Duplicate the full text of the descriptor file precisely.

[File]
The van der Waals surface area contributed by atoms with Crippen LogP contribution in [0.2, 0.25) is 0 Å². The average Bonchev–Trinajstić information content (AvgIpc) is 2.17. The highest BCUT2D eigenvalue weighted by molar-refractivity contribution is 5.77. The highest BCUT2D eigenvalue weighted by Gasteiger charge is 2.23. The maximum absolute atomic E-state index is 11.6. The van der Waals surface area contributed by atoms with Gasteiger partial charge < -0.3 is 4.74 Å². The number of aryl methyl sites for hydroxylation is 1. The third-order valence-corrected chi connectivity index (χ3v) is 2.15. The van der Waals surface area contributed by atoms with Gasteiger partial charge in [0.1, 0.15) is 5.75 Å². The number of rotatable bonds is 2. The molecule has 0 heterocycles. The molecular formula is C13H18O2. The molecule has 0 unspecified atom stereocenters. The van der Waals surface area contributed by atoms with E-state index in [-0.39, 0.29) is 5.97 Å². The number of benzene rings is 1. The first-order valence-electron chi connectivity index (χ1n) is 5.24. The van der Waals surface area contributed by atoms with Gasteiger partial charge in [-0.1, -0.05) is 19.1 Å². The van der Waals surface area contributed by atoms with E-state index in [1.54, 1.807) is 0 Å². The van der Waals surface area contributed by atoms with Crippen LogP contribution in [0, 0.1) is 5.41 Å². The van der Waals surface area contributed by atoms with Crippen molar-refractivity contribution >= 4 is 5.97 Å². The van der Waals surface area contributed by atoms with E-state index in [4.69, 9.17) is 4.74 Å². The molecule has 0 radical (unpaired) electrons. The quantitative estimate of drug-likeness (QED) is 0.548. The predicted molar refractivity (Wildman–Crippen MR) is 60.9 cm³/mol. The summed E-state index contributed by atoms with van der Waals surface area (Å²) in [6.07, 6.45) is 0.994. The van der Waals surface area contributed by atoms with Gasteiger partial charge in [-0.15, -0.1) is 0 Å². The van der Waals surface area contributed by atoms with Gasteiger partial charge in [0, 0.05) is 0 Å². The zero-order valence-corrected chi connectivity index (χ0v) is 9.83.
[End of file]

The van der Waals surface area contributed by atoms with Crippen LogP contribution in [0.2, 0.25) is 0 Å². The average Bonchev–Trinajstić information content (AvgIpc) is 2.17. The highest BCUT2D eigenvalue weighted by molar-refractivity contribution is 5.77. The highest BCUT2D eigenvalue weighted by Gasteiger charge is 2.23. The maximum absolute atomic E-state index is 11.6. The van der Waals surface area contributed by atoms with Gasteiger partial charge < -0.3 is 4.74 Å². The number of aryl methyl sites for hydroxylation is 1. The third-order valence-corrected chi connectivity index (χ3v) is 2.15. The van der Waals surface area contributed by atoms with Gasteiger partial charge in [0.1, 0.15) is 5.75 Å². The number of rotatable bonds is 2. The molecule has 0 heterocycles. The molecular formula is C13H18O2. The molecule has 0 unspecified atom stereocenters. The van der Waals surface area contributed by atoms with E-state index in [-0.39, 0.29) is 5.97 Å². The number of benzene rings is 1. The first-order valence-electron chi connectivity index (χ1n) is 5.24. The van der Waals surface area contributed by atoms with Gasteiger partial charge in [-0.1, -0.05) is 19.1 Å². The van der Waals surface area contributed by atoms with E-state index in [1.54, 1.807) is 0 Å². The van der Waals surface area contributed by atoms with Crippen LogP contribution in [0, 0.1) is 5.41 Å². The van der Waals surface area contributed by atoms with Crippen molar-refractivity contribution >= 4 is 5.97 Å². The van der Waals surface area contributed by atoms with E-state index in [4.69, 9.17) is 4.74 Å². The molecule has 0 radical (unpaired) electrons. The quantitative estimate of drug-likeness (QED) is 0.548. The predicted molar refractivity (Wildman–Crippen MR) is 60.9 cm³/mol. The summed E-state index contributed by atoms with van der Waals surface area (Å²) in [6.07, 6.45) is 0.994. The van der Waals surface area contributed by atoms with Gasteiger partial charge in [-0.15, -0.1) is 0 Å². The van der Waals surface area contributed by atoms with Gasteiger partial charge in [0, 0.05) is 0 Å². The zero-order valence-corrected chi connectivity index (χ0v) is 9.83.